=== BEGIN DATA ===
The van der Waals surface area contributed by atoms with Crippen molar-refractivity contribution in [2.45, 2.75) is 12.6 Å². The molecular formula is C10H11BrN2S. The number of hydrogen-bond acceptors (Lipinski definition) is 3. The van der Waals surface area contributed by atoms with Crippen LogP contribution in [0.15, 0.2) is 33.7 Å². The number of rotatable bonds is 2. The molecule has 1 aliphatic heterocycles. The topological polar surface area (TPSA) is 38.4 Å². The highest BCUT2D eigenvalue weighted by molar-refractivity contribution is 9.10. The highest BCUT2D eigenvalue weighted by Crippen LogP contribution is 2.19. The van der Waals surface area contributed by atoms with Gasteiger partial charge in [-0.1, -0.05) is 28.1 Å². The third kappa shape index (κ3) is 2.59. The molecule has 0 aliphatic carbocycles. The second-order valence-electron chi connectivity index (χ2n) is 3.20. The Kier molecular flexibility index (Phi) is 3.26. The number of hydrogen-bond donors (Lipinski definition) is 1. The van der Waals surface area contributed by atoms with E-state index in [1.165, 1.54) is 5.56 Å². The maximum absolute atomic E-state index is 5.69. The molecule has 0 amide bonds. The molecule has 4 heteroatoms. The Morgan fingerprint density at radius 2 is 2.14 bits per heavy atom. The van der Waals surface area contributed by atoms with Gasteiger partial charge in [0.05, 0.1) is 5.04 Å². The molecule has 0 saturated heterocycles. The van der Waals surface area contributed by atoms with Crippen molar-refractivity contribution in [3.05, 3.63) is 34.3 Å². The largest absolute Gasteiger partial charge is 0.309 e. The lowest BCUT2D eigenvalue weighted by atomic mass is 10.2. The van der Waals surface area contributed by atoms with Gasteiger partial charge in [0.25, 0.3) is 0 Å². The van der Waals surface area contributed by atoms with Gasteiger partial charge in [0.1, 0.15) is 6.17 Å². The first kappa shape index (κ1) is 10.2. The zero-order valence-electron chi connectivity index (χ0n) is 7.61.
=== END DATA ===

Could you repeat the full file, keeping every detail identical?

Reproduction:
The van der Waals surface area contributed by atoms with Crippen molar-refractivity contribution in [2.45, 2.75) is 12.6 Å². The molecular formula is C10H11BrN2S. The number of hydrogen-bond acceptors (Lipinski definition) is 3. The van der Waals surface area contributed by atoms with Crippen LogP contribution in [0.15, 0.2) is 33.7 Å². The number of rotatable bonds is 2. The molecule has 1 aliphatic heterocycles. The topological polar surface area (TPSA) is 38.4 Å². The highest BCUT2D eigenvalue weighted by molar-refractivity contribution is 9.10. The highest BCUT2D eigenvalue weighted by Crippen LogP contribution is 2.19. The van der Waals surface area contributed by atoms with Gasteiger partial charge in [-0.1, -0.05) is 28.1 Å². The third kappa shape index (κ3) is 2.59. The molecule has 0 aliphatic carbocycles. The second-order valence-electron chi connectivity index (χ2n) is 3.20. The Kier molecular flexibility index (Phi) is 3.26. The number of hydrogen-bond donors (Lipinski definition) is 1. The van der Waals surface area contributed by atoms with E-state index in [1.165, 1.54) is 5.56 Å². The maximum absolute atomic E-state index is 5.69. The molecule has 0 amide bonds. The molecule has 4 heteroatoms. The Morgan fingerprint density at radius 2 is 2.14 bits per heavy atom. The van der Waals surface area contributed by atoms with Gasteiger partial charge in [0.05, 0.1) is 5.04 Å². The molecule has 0 saturated heterocycles. The van der Waals surface area contributed by atoms with Crippen molar-refractivity contribution in [3.05, 3.63) is 34.3 Å². The largest absolute Gasteiger partial charge is 0.309 e. The lowest BCUT2D eigenvalue weighted by atomic mass is 10.2. The van der Waals surface area contributed by atoms with Gasteiger partial charge in [0.25, 0.3) is 0 Å². The van der Waals surface area contributed by atoms with Gasteiger partial charge in [0.1, 0.15) is 6.17 Å². The first kappa shape index (κ1) is 10.2. The zero-order valence-electron chi connectivity index (χ0n) is 7.61.